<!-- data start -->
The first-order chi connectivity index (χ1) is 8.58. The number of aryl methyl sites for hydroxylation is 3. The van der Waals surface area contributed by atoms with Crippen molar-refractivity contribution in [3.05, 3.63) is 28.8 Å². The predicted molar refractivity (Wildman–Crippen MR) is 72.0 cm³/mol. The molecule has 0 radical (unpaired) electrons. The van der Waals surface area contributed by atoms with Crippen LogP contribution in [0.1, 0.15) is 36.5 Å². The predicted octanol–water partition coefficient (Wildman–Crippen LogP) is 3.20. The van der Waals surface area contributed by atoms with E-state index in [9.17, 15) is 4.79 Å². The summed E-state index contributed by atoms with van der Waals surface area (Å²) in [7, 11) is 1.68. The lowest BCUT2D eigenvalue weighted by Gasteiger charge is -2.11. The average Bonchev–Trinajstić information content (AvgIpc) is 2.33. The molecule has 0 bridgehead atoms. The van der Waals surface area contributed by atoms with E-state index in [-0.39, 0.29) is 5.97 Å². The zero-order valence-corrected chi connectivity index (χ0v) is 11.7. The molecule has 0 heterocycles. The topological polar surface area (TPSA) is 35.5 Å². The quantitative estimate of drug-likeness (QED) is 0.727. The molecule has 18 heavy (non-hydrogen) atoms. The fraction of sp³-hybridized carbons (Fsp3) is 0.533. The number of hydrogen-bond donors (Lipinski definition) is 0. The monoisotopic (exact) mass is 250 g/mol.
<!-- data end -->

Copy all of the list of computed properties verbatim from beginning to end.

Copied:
The first-order chi connectivity index (χ1) is 8.58. The number of aryl methyl sites for hydroxylation is 3. The van der Waals surface area contributed by atoms with Crippen molar-refractivity contribution in [3.05, 3.63) is 28.8 Å². The predicted molar refractivity (Wildman–Crippen MR) is 72.0 cm³/mol. The molecule has 0 radical (unpaired) electrons. The van der Waals surface area contributed by atoms with Crippen LogP contribution in [0.1, 0.15) is 36.5 Å². The predicted octanol–water partition coefficient (Wildman–Crippen LogP) is 3.20. The van der Waals surface area contributed by atoms with E-state index in [9.17, 15) is 4.79 Å². The summed E-state index contributed by atoms with van der Waals surface area (Å²) in [7, 11) is 1.68. The lowest BCUT2D eigenvalue weighted by Gasteiger charge is -2.11. The average Bonchev–Trinajstić information content (AvgIpc) is 2.33. The molecule has 0 bridgehead atoms. The van der Waals surface area contributed by atoms with E-state index in [-0.39, 0.29) is 5.97 Å². The zero-order valence-corrected chi connectivity index (χ0v) is 11.7. The molecule has 0 heterocycles. The topological polar surface area (TPSA) is 35.5 Å². The quantitative estimate of drug-likeness (QED) is 0.727. The molecule has 18 heavy (non-hydrogen) atoms. The fraction of sp³-hybridized carbons (Fsp3) is 0.533. The number of hydrogen-bond donors (Lipinski definition) is 0. The monoisotopic (exact) mass is 250 g/mol.